Barbara Passy, '07, shares her reflections on the "Untangling the Purse Strings: How board governance impacts funder decisions" panel at the 2015 On Board conference on nonprofit board service.

At the On Board conference on nonprofit board service hosted by Chicago Booth’s Social Enterprise Initiative on February 27, 2015, professor Linda Ginzel led a panel on the topic of good board governance. The panel included Denise McGregor Armbrister, ’77, who is the executive director of the Wells Fargo Regional Foundation and the Wells Fargo Regional Community Development Corporation, which are two separate private foundations with an affiliation to the Wells Fargo Company. Francee Harrington, another panelist, called herself “ambidextrous” as a speaker because she worked for JP Morgan Chase Foundation for much of the past 10 years and recently moved over to the Ann & Robert H. Lurie Children’s Hospital of Chicago Foundation. Ben Kovler, ’11, another Booth alumnus on the panel, runs an investment portfolio called Kovpak and started a nonprofit called Invest For Kids, which raises money and gives it away to smaller non-profits in Chicago. Unmi Song, AB '82, MBA '86, who is president of the Lloyd A. Fry Foundation, rounded out this discussion group.

Armbrister addressed the topics of how much board governance affected her decision to fund or not to fund an organization and what red flags would inform her not to fund an organization. She explained that in her view good board governance is significant in her decision to fund. She wants to see a deep management bench as well. “In my view, the board is responsible for sustaining and growing the organization,” she explained. For red flags, Armbrister cited when board members don’t reflect or connect with the mission of the nonprofit and circumstances of mission drift, where the board is not on the same page regarding where the nonprofit is going. Armbrister explained that during site visits for requests, she asks for board members to join her and expects them to be knowledgeable about the projects.

Harrington provided tips to board members to make their organization more attractive to funders. She noted, “beyond passion, qualifiers that help to differentiate include plenty of homework that needs to be done on both sides. Diversity on the board and on the staff is both important.” She continued, “an impact report is very important. It should be on time or early. Editing out the descriptive piece and looking at the numbers piece is very important.” She said that turnover of staff and turnover of the board are also very important. She doesn’t necessarily agree with term limits and feels that they depend on the goals and specific situations.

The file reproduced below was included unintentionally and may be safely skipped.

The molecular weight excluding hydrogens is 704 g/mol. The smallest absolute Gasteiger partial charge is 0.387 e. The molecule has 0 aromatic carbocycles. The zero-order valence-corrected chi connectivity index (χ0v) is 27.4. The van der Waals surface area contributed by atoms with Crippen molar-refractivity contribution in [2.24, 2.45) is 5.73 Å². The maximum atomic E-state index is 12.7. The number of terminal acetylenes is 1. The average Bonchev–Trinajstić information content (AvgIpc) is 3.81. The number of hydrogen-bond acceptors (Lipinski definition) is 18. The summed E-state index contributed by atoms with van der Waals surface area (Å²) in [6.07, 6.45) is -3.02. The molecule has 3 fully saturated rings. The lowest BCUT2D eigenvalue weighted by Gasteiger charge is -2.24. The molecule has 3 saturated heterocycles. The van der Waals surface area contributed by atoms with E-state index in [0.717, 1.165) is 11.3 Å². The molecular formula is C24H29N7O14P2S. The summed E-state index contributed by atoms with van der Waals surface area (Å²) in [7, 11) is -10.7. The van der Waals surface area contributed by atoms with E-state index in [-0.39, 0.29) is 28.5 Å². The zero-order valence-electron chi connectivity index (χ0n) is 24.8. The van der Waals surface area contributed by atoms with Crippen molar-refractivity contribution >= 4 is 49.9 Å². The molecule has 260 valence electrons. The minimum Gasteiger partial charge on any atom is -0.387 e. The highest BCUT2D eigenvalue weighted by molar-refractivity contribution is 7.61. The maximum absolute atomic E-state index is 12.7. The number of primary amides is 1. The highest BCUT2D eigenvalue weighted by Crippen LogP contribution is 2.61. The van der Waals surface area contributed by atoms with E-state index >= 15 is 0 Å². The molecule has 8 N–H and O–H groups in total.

Kovler explained that an organization can make itself more attractive to funders by demonstrating impact. He wants to see a quantified returned on his investment. He noted, “if it’s a reading program, and test scores went up as a result of the program, that’s a quantified result.” He says to boards, “How can we measure this?” He looked for creativity in measuring impact. In terms of engaging current board members, he explained that it’s important to include them in meetings and keep them up to date with “cheat sheets.”

Song said, “I’m going to talk about the dark side.” She said the relationship between staff and boards is key. “When a weak board thinks that it has a funding problem, it ignores the fact that it has a much bigger governance problem and financial oversight problem. Those are things that stem from budgeting problems.” She cited the closure of an historic Chicago organization as an example of board failure to fulfill its responsibilities. She believes that the true test of a board is in leadership transition issues.

Professor Ginzel summarized the discussion and guided a question and answer session that included tips to nonprofits on how to present their case to funders. - Barbara Passy, '07